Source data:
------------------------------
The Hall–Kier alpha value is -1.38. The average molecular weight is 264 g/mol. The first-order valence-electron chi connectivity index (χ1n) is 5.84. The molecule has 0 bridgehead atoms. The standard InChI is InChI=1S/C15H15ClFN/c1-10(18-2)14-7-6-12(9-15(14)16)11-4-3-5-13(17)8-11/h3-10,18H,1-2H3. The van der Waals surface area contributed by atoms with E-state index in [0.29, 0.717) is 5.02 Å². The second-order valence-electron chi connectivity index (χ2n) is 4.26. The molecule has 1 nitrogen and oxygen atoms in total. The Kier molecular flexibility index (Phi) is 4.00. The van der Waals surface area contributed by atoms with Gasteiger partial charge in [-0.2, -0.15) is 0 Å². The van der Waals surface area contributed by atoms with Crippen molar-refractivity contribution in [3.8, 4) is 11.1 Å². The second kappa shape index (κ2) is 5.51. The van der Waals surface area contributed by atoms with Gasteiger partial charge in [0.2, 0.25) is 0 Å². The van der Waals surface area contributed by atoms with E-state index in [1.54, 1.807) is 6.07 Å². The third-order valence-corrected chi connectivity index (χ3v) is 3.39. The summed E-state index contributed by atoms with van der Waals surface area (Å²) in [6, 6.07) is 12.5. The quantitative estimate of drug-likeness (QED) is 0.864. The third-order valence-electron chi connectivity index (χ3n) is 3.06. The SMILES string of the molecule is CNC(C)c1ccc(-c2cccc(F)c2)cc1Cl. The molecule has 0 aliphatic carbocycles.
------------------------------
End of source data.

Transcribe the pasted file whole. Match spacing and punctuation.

The Hall–Kier alpha value is -1.38. The average molecular weight is 264 g/mol. The first-order valence-electron chi connectivity index (χ1n) is 5.84. The molecule has 0 bridgehead atoms. The standard InChI is InChI=1S/C15H15ClFN/c1-10(18-2)14-7-6-12(9-15(14)16)11-4-3-5-13(17)8-11/h3-10,18H,1-2H3. The van der Waals surface area contributed by atoms with E-state index in [0.29, 0.717) is 5.02 Å². The second-order valence-electron chi connectivity index (χ2n) is 4.26. The molecule has 1 nitrogen and oxygen atoms in total. The Kier molecular flexibility index (Phi) is 4.00. The van der Waals surface area contributed by atoms with Gasteiger partial charge in [-0.2, -0.15) is 0 Å². The van der Waals surface area contributed by atoms with Crippen molar-refractivity contribution in [3.8, 4) is 11.1 Å². The second kappa shape index (κ2) is 5.51. The van der Waals surface area contributed by atoms with Gasteiger partial charge in [0.2, 0.25) is 0 Å². The van der Waals surface area contributed by atoms with E-state index in [1.54, 1.807) is 6.07 Å². The third-order valence-corrected chi connectivity index (χ3v) is 3.39. The summed E-state index contributed by atoms with van der Waals surface area (Å²) in [6, 6.07) is 12.5. The quantitative estimate of drug-likeness (QED) is 0.864. The third-order valence-electron chi connectivity index (χ3n) is 3.06. The SMILES string of the molecule is CNC(C)c1ccc(-c2cccc(F)c2)cc1Cl. The molecule has 0 aliphatic carbocycles.